From the Same.
warehouses numberless utensils, plants, minerals, fincrustated, it was clothed with verdure: this was a and machines, of the use of which they are entirely fine unembarrassed road for Noah to fly from his ignorant: nor can any among them even make a wicked children ; he therefore did fly from them, probable guess for what they might have been de- and took a journey of two thousand miles for his signed. Yet though this people be so ignorant of own amusement : therefore Noah and Fohi are the present real state of China, the philosophers 1 the same. am describing have entered into long, learned, la- Another sect of literati, for they all pass among borious disputes about what China was two thou- the vulgar for very great scholars, assert, that the sand years ago. China and European happiness Chinese came neither from the colony of Sesosare but little connected even at this day; but Eu- tris, nor from Noahı, but stille descended from Ma. ropean happiness and China two thousand years gog, Meshec, and Tubal, and therefore neither Se. ago have certainly no connexion at all. However, sostris, nor Noah, nor Fohi, are the same. the learned have written on and pursued the sub- It is thus, my friend, that indolence assumes the ject through all the labyrinths of antiquity: though airs of wisdom, and while it tosses the cup and the early dews and the tainted gale be passed away, ball with infantine folly, desires the world to look though no footsteps remain to direct the doubtful on, and calls the stupid pastime philosophy and chase, yet still they run forwarth, open upon the learning. Adieu. uncertain scent, and though in fact they follow nothing, are earnest in the pursuit. In this chase, however, they all take different ways. One, for example, confidently assures us, that China was
LETTER XC. peopled by a colony from Egypt. Sesostris, he observes, led his army as far as the Ganges; therefore, if he went so far, he might still have gone as When the men of this country are once turned far as China, which is but a thousand miles from of thirty, they regularly retire every year at proper
therefore he did go to China ; therefore intervals to lie in of the spleen. The vulgar, unChina was not peopled before he went there; furnished with the luxurious comforts of the soft therefore it was peopled by him. Besides, the cushion, down bed, and easy chair, are obliged, Egyptians have pyramids; the Chinese have in when the fit is on them, to nurse it up by drinklike manner their porcelain tower: the Egyptians ing, idleness, and ill-humour. In such disposiused to light up candles upon every rejoicing; the lions, unhappy is the foreigner who happens to Chinese have lanterns upon the same occasion : cross them; his long chin, tarnished coat, or pinchthe Egyptians had their great river; so have the ed hat, are sure to receive no quarter. If they Chinese. But what serves to put the matter past meet no foreigner, however, to fight with, they a doubt is, that the ancient kings of China and are in such cases generally content with beating those of Egypt were called by the same names. each other. The Emperor Ki is certainly the same with King The rich, as they have more sensibility, are opeAtoes; for if we only change K into A, and i into rated upon with greater violence by this disorder. toes, we shall have the name Atoes; and with Different from the poor, instead of becoming more equal ease Menes may be proved to be the same insolent, they grow totally unfit for opposition. A with the Emperor Yu; therefore the Chinese are general here, who would have faced a culverin a colony from Egypt.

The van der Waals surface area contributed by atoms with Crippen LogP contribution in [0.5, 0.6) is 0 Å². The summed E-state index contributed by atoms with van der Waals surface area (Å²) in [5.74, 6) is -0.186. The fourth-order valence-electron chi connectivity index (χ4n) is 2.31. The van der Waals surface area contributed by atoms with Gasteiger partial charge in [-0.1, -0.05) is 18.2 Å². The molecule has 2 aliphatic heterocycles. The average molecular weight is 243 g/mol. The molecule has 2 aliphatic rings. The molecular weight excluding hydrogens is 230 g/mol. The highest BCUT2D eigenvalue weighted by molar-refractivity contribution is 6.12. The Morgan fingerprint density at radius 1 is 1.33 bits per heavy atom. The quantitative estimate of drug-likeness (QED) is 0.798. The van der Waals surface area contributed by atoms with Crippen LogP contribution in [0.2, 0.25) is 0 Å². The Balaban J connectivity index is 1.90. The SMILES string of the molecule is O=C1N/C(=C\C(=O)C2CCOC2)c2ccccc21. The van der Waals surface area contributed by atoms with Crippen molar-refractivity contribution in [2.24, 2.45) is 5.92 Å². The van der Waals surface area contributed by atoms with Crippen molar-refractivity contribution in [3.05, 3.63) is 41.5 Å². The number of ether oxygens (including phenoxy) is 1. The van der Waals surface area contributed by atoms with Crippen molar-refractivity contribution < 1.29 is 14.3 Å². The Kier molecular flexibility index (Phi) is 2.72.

when well, if the fit be on him, shall hardly find But another of the learned is entirely different courage to snuff a candle. An admiral, who could from the last ; and he will have the Chinese to be have opposed a broadside without shrinking, shall & colony planted by Noah just after the deluge. sit whole days in his chamber, mobbed up in douFirst, from the vast similitude there is between the ble night-caps, shuddering at the intrusive breeze, name of Fohi, the founder of the Chinese monar- and distinguishable from his wife only by his black chy, and that of Noah, the preserver of the human beard and heavy eyebrows. race; Noah, Fohi, very like each other truly; they In the country, this disorder mostly attacks the have each but four letters, and only two of the four fair sex; in town, it is most unfavourable to the happen to differ. But to strengthen the argument, men. A lady, who has pined whole years amidst Fohi, as the Chinese chronicle asserts, had no cooing doves and complaining nightingales, in rural father. Noah, it is true, had a father, as the Eu- retirement, shall resume all her vivacity in one ropean Bible tells us; but then, as this father was night at a city gaming-table ; her husband, who probably drowned in the flood, it is just the same roared, hunted, and got drunk at home, shall grow as if he had no father at all; therefore Noah and splenetic in town in proportion to his wife's goodFohi are the same. Just after the flood the earth humour. Upon their arrival in London they exwas covered with mud; if it was covered with change their disorders. In consequonce of her mud, it must have been incrustated mud; if it was parties and excursions, he puts on the furred cap and scarlet stomacher, and perfectly resembles an In- restore him to his usual serenity of tempero hoy por dian husband, who, when his wife is safely de- mitting him to expatiate upon all the mowed us nulivered, permits her to transact business abroad, man misery. while he undergoes all the formality of keeping "Some nights ago,” says my friend, ' sitting his bed, and receiving all the condolence in her alone by my fire, I happened to look into an account place.